Role Definition: The First Step of Sales Compensation Design
“I just don’t understand why we aren’t seeing higher growth! The incentive plan should be highly motivational (it’s 100% variable, after all) and I want everyone to make a ton of money under the plan, but it seems like some of the reps are content where they are.” – President, Top 20 Freight Broker
The words may be slightly different, but the theme is the same from presidents to front-line sales managers – “why aren’t we getting more growth from our salesforce?”
Compensation is Often a Secondary Problem
When faced with this problem, this leader believed that in large part the lack of growth was due to something amiss in the compensation plan. What we learned over the next six months highlights the truism told by every sales compensation consultant to every client – compensation can only go so far. There will always be factors to consider and address when seeking to improve growth. Role definition clarity is one of the most important factors (and unfortunately, most often neglected) that should be resolved prior to developing a new compensation plan.
The most crucial task for successfully driving growth in any organization is to provide role clarity to the sales reps. This goes far beyond what is typically found in an HR job description and must really address the nature of the selling role. Without accurate knowledge of both parts of the equation: how management wants the salesforce to sell and how the salesforce is actually selling, it will be impossible to design an effective compensation plan.
Perception vs Reality
A rep’s perception of the company’s sales strategy and business objectives is never 100% aligned with that of the management team. Nor is their role, as executed, exactly what management thinks it is, whether it is the amount of time spent with clients versus on administrative tasks (it is always much higher on administrative tasks than expected) or time spent cold calling versus revisiting existing accounts (it is almost always less time spent cold calling than expected). Reaching out to the salesforce through surveys, interviews or focus groups can help identify the gaps so steps can be taken to close them.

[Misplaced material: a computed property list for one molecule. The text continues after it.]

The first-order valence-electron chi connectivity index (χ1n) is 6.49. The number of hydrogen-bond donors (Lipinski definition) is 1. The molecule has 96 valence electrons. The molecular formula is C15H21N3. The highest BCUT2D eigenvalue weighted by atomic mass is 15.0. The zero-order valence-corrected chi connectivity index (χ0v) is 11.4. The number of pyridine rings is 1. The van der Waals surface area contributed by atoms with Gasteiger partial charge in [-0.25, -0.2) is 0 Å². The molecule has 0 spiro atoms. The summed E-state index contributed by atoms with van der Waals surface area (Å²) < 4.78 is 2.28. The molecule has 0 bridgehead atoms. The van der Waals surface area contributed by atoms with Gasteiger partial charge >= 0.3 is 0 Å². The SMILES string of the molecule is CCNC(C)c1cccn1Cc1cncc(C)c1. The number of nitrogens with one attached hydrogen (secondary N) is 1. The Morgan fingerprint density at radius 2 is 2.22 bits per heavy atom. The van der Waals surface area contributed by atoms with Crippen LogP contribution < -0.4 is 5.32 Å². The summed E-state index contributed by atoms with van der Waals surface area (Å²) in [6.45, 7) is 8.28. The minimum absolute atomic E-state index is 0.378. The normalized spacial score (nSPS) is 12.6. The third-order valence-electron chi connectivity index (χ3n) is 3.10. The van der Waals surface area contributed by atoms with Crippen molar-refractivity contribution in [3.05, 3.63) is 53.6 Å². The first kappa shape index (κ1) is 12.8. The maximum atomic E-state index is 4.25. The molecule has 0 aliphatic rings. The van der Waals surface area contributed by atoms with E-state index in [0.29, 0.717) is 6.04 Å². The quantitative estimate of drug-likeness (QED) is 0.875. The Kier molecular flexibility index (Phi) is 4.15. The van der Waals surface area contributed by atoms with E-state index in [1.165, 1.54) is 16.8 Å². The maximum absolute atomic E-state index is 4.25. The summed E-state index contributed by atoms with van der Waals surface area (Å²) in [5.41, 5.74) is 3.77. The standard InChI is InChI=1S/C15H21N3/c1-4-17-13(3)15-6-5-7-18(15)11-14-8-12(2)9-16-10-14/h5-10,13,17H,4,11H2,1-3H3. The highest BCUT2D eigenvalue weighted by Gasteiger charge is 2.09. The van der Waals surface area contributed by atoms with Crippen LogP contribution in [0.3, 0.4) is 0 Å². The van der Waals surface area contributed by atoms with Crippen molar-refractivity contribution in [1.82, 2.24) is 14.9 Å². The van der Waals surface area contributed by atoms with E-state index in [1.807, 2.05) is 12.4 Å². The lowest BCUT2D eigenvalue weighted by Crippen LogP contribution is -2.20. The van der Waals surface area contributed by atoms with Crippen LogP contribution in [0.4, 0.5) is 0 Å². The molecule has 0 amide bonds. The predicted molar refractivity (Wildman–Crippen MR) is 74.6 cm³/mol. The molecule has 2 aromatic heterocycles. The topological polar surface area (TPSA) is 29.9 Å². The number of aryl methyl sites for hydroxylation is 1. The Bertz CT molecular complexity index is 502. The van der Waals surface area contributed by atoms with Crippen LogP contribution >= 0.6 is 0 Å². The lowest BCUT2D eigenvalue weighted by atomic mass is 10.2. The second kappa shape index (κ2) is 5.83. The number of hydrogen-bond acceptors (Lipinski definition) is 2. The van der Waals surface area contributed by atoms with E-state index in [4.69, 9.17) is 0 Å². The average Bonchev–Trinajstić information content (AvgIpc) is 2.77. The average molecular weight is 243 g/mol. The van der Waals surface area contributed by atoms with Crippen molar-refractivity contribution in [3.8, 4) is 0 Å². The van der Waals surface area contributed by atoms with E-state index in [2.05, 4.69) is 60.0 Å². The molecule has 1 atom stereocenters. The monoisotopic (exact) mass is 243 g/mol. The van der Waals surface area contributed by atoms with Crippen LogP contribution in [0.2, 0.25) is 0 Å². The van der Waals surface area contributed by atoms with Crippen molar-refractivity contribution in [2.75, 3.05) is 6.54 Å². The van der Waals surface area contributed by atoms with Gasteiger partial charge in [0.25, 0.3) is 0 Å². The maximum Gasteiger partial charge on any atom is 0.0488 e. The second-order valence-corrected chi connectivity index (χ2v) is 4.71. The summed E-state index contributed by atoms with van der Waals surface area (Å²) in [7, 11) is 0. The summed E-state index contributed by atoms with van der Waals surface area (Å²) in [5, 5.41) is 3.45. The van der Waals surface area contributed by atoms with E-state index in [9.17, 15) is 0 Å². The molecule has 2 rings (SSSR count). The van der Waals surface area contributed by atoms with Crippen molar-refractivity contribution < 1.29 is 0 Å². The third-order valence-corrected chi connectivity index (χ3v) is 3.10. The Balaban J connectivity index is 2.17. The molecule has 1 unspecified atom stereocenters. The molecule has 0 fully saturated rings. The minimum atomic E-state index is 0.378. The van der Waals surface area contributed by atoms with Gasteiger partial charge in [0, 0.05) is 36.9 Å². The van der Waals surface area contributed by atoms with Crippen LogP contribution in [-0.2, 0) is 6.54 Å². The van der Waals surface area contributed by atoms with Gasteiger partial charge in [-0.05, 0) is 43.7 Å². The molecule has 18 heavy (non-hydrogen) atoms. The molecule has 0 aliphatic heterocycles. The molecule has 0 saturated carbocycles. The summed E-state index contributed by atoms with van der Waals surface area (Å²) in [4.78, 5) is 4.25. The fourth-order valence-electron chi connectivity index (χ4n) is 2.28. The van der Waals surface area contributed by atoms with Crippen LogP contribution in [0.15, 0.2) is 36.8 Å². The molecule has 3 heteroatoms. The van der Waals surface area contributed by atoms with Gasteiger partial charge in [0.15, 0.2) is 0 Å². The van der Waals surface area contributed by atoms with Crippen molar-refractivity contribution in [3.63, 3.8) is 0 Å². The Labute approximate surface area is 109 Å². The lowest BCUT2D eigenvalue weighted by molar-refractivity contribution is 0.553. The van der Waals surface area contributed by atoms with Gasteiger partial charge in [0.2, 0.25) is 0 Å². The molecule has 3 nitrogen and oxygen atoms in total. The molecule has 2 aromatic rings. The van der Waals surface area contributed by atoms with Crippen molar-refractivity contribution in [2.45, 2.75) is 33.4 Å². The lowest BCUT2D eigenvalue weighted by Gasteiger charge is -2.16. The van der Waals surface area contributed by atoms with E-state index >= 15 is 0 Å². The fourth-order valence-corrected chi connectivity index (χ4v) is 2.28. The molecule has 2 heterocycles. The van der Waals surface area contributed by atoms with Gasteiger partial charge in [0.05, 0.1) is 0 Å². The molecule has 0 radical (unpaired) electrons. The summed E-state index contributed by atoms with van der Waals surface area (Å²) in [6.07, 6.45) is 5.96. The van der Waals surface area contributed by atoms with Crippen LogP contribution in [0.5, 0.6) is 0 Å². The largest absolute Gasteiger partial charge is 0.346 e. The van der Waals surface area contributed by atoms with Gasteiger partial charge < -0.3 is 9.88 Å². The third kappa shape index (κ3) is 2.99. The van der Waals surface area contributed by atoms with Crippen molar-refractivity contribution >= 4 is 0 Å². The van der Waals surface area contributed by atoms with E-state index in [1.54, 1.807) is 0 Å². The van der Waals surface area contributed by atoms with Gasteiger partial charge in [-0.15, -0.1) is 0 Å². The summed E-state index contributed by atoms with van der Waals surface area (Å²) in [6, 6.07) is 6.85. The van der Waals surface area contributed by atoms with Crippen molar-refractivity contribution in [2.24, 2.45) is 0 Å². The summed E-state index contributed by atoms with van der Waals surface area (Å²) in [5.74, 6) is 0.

Questions to Improve Role Definition Clarity
Once the gaps have been identified, it falls on management to determine how best to change the reps’ behavior, and then communicate this vision to the reps. Surprisingly few companies actually take the time for this exercise. Listed below are some sample questions that will increase role clarity for both the sales reps and the management team. When reviewing each question, remember the objective is not to simply answer the question and move on, but to have a robust dialog (from different organizational perspectives including sales, finance, human resources and marketing) out of which will come a clear role profile.
Is the product being sold as a single product or a bundled solution?
How complex is the product being sold? What specialized skills or training are needed to sell the product?
How long is the typical sales cycle? Are there key milestones along the way that are tracked by the organization?
Who is the primary buyer – is it a single person or a group or team?
What is the customer perception of the seller? Is he/she a service provider or a trusted advisor?
What will be the customer’s primary decision factor: price or value?
What is the typical deal size? (Define this in a relative sense within the organization rather than in any absolute sense, as what is a large deal for one company may be a blip to another.)
Where should most revenue come from — new or existing customers? Where does it come from now?
Should the rep try to make the most from each deal, or instead focus on building long-term, highly profitable (and stable) customer relationships?
How much involvement should the rep have after the sale? What type of involvement (service, installation, collections, complaint handling, billing, etc.)?
How many active customers or prospects should an average rep have? How many do they actually have? What’s the reason for any difference?
How much time should the reps spend cold calling? How much time do they actually spend cold calling?
Role Definition Clarity Does Not Mean Each Person Has a Different Role
Many organizations believe that to have full role definition clarity, each sales rep must have a unique role and must be compensated uniquely as well. This results in an over-abundance of roles and compensation plans. There is a point of diminishing returns when trying to sub-divide roles into the most precise functions, and one of the keys to successful compensation plan design is understanding when you have reached that point.
Once the roles have been defined, grouping them by selling method can be helpful in understanding when compensation plans can be similar and when they must be different. The most common distinction used between selling roles is “Hunter vs. Farmer.” Combining a hunter and farmer generally gives you a farmer when organizations typically need more hunters, but there are times when it simply is not practical to have separate roles covering the same territory. In this case, a hybrid role is a practical necessity, but it is even more crucial to go through the 12 questions above and answer each from both hunter and farmer perspectives. The answers will likely be different, and the rep needs to be clear about which hat he/she is wearing and when. Likewise, the compensation plan developed will need to reflect the proper proportion and put the right emphasis on each role.
Article From WorldatWork’s Sales Compensation Quarterly.